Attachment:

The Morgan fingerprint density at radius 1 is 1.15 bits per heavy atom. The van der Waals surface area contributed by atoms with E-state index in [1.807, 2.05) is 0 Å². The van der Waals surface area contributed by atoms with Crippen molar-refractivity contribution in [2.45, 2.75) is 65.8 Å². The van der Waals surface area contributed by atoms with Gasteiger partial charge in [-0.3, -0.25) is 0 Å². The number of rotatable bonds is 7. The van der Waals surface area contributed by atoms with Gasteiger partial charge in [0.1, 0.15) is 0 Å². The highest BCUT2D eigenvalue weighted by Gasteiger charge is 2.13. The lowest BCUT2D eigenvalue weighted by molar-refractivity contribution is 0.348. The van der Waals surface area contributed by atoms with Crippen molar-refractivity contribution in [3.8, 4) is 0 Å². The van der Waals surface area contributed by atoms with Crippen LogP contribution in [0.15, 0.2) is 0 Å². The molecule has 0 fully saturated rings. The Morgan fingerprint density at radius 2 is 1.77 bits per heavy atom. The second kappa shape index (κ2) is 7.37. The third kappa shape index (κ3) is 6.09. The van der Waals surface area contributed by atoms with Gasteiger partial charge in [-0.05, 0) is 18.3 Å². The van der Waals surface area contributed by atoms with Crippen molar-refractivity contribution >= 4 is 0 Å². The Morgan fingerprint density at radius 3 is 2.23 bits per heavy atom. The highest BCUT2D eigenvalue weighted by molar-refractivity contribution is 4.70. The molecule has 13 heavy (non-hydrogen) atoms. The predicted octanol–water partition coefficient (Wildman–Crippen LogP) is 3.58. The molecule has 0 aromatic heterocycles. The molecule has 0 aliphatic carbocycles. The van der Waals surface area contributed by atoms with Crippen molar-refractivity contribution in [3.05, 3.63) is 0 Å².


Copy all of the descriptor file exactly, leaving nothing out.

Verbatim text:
The Morgan fingerprint density at radius 1 is 1.15 bits per heavy atom. The van der Waals surface area contributed by atoms with E-state index in [1.807, 2.05) is 0 Å². The van der Waals surface area contributed by atoms with Crippen molar-refractivity contribution in [2.45, 2.75) is 65.8 Å². The van der Waals surface area contributed by atoms with Gasteiger partial charge in [-0.3, -0.25) is 0 Å². The number of rotatable bonds is 7. The van der Waals surface area contributed by atoms with Gasteiger partial charge in [0.1, 0.15) is 0 Å². The highest BCUT2D eigenvalue weighted by Gasteiger charge is 2.13. The lowest BCUT2D eigenvalue weighted by molar-refractivity contribution is 0.348. The van der Waals surface area contributed by atoms with Crippen molar-refractivity contribution in [3.8, 4) is 0 Å². The van der Waals surface area contributed by atoms with Crippen LogP contribution in [0.15, 0.2) is 0 Å². The molecule has 0 fully saturated rings. The Morgan fingerprint density at radius 2 is 1.77 bits per heavy atom. The second kappa shape index (κ2) is 7.37. The third kappa shape index (κ3) is 6.09. The van der Waals surface area contributed by atoms with Gasteiger partial charge in [-0.05, 0) is 18.3 Å². The van der Waals surface area contributed by atoms with Crippen molar-refractivity contribution >= 4 is 0 Å². The Morgan fingerprint density at radius 3 is 2.23 bits per heavy atom. The highest BCUT2D eigenvalue weighted by molar-refractivity contribution is 4.70. The molecule has 13 heavy (non-hydrogen) atoms. The predicted octanol–water partition coefficient (Wildman–Crippen LogP) is 3.58. The molecule has 0 aromatic heterocycles. The molecule has 0 aliphatic carbocycles. The van der Waals surface area contributed by atoms with Crippen molar-refractivity contribution in [3.05, 3.63) is 0 Å².